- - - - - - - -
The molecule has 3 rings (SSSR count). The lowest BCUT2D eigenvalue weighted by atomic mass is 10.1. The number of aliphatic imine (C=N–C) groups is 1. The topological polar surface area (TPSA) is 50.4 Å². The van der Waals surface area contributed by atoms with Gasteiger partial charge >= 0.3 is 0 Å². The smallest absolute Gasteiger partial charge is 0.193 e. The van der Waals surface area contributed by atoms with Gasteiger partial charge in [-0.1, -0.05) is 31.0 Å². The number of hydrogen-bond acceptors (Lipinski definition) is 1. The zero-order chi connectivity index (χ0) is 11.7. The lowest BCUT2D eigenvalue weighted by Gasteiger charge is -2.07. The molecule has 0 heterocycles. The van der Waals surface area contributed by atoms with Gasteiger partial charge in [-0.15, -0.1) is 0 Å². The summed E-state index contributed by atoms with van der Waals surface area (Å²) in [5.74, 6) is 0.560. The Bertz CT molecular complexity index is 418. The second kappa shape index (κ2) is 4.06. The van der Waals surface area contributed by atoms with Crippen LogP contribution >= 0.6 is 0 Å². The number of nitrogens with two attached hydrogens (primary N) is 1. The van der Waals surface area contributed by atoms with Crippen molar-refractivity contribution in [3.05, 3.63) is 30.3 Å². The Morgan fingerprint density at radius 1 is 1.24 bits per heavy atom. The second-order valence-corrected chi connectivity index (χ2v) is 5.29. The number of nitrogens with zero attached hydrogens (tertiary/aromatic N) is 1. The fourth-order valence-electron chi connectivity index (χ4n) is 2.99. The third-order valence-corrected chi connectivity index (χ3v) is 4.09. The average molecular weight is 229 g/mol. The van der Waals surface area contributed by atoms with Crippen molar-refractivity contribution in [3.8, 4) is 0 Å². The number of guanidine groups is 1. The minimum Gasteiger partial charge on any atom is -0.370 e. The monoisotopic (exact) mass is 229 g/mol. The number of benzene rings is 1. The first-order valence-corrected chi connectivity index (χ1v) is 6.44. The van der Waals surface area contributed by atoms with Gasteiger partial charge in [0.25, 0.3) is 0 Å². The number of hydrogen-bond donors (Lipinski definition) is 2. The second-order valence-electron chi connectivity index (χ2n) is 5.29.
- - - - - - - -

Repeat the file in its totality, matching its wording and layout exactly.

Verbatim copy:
The molecule has 3 rings (SSSR count). The lowest BCUT2D eigenvalue weighted by atomic mass is 10.1. The number of aliphatic imine (C=N–C) groups is 1. The topological polar surface area (TPSA) is 50.4 Å². The van der Waals surface area contributed by atoms with Gasteiger partial charge >= 0.3 is 0 Å². The smallest absolute Gasteiger partial charge is 0.193 e. The van der Waals surface area contributed by atoms with Gasteiger partial charge in [-0.1, -0.05) is 31.0 Å². The number of hydrogen-bond acceptors (Lipinski definition) is 1. The zero-order chi connectivity index (χ0) is 11.7. The lowest BCUT2D eigenvalue weighted by Gasteiger charge is -2.07. The molecule has 0 heterocycles. The van der Waals surface area contributed by atoms with Gasteiger partial charge in [-0.15, -0.1) is 0 Å². The summed E-state index contributed by atoms with van der Waals surface area (Å²) in [5.74, 6) is 0.560. The Bertz CT molecular complexity index is 418. The second kappa shape index (κ2) is 4.06. The van der Waals surface area contributed by atoms with Crippen LogP contribution >= 0.6 is 0 Å². The number of nitrogens with two attached hydrogens (primary N) is 1. The van der Waals surface area contributed by atoms with Crippen molar-refractivity contribution in [3.05, 3.63) is 30.3 Å². The Morgan fingerprint density at radius 1 is 1.24 bits per heavy atom. The second-order valence-corrected chi connectivity index (χ2v) is 5.29. The number of nitrogens with zero attached hydrogens (tertiary/aromatic N) is 1. The fourth-order valence-electron chi connectivity index (χ4n) is 2.99. The third-order valence-corrected chi connectivity index (χ3v) is 4.09. The average molecular weight is 229 g/mol. The van der Waals surface area contributed by atoms with Crippen molar-refractivity contribution in [3.8, 4) is 0 Å². The number of guanidine groups is 1. The minimum Gasteiger partial charge on any atom is -0.370 e. The monoisotopic (exact) mass is 229 g/mol. The number of benzene rings is 1. The first-order valence-corrected chi connectivity index (χ1v) is 6.44. The van der Waals surface area contributed by atoms with Gasteiger partial charge in [0.25, 0.3) is 0 Å². The number of hydrogen-bond donors (Lipinski definition) is 2. The second-order valence-electron chi connectivity index (χ2n) is 5.29.